• In the end when Farrier flies above the beach, modern public toilets can be seen. These kind of toilets were invented later.
  • Modern container cranes in the background of Dunkirk shots.
  • In a propeller driven aircraft, a catastrophic loss of power to the propeller, (ie...a loss of fuel supply to the engine) the propeller does not stop spinning. The forward momentum of the aircraft (which is moving at 100-300 miles per hour) has the same effect on the propeller as blowing on a pinwheel. it continues to spin in reaction to the air being forced into it.
  • The film depicts a single Stuka attacking the beach when according to Dunkirk veteran Alfred Spooner, there were four or five Stukas intensively attacked all at once.
  • Mr. Dawson identifies Spitfires by the RR Merlin engine sound. However, there were other aircraft using that engine at that time, including the more numerous and more likely aircraft to have been in the vicinity: Hawker Hurricane. His familiarity with Hurricanes is revealed later in the movie. A version of this engine even powered the North American P-51 Mustang later in WWII.
  • Even though the canopy should have been open for the ditching, all Spitfires have a crowbar stowed in the cockpit door (readily available to the pilot) for such emergencies.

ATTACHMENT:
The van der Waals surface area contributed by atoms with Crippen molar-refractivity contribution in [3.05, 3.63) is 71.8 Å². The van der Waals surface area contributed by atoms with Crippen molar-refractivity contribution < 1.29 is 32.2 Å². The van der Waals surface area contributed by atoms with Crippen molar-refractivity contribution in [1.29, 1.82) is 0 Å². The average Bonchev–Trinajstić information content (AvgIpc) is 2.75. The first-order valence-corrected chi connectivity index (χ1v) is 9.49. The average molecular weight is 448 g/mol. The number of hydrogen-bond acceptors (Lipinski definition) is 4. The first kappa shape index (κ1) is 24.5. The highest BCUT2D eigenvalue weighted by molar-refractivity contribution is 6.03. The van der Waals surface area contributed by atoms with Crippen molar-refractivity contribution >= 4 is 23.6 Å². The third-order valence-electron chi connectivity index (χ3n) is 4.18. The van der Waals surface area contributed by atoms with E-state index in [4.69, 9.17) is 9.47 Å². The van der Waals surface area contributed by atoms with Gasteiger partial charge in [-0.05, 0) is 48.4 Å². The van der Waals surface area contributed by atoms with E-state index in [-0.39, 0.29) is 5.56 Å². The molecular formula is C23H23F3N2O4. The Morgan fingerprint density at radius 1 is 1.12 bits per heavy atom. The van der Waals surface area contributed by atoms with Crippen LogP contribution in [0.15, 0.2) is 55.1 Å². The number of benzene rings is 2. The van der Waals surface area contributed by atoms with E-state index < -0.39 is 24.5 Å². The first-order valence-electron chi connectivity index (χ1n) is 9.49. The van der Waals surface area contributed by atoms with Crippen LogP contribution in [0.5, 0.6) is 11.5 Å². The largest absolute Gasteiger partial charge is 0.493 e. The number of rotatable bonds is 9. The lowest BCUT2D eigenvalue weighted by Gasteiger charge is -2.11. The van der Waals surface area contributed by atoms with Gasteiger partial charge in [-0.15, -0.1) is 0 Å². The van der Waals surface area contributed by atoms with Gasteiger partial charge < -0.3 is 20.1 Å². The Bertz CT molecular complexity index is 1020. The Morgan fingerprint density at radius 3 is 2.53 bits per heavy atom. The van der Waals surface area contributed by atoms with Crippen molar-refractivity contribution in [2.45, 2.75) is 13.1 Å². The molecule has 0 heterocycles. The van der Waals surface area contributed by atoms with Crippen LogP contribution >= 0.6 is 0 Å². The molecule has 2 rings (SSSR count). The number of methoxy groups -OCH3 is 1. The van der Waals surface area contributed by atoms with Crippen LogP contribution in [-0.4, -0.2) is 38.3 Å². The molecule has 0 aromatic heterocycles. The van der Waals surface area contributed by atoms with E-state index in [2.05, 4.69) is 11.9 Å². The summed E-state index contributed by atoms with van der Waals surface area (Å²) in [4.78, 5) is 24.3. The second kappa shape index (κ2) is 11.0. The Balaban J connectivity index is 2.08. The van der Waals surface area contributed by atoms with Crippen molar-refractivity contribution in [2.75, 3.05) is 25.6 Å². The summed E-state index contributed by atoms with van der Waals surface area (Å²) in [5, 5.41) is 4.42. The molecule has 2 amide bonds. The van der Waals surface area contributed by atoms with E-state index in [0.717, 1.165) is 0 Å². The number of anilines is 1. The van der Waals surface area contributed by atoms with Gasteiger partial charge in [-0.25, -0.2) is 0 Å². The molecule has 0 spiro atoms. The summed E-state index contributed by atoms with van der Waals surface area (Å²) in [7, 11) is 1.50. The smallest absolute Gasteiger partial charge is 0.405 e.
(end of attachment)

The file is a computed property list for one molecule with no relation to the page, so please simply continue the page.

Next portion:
• The "little ship," the Moonstone, and its crew - including George Mills, 17 - is openly based at Weymouth, Dorset. They return to Dorset, passing the white cliffs. George Mills is from Dorset. Yet, the local newspaper - the "Weymouth Gazette" - has a front page tribute to George Mills that states he is "from Ramsgate." The seaside town of Ramsgate is in Kent, near Dover, about 150 miles east of Weymouth.

Spoilers

  • Whilst not exactly a mistake, the the Spitfire pilot that ditches in the channel would not have found himself stuck in the cockpit as the water rose around him had he followed standard RAF ditching procedure beforehand and ejected the canopy before he ditched (most planes of this era had easily removable canopies for just such an emergency). Of course he may just have panicked and not thought about this beforehand.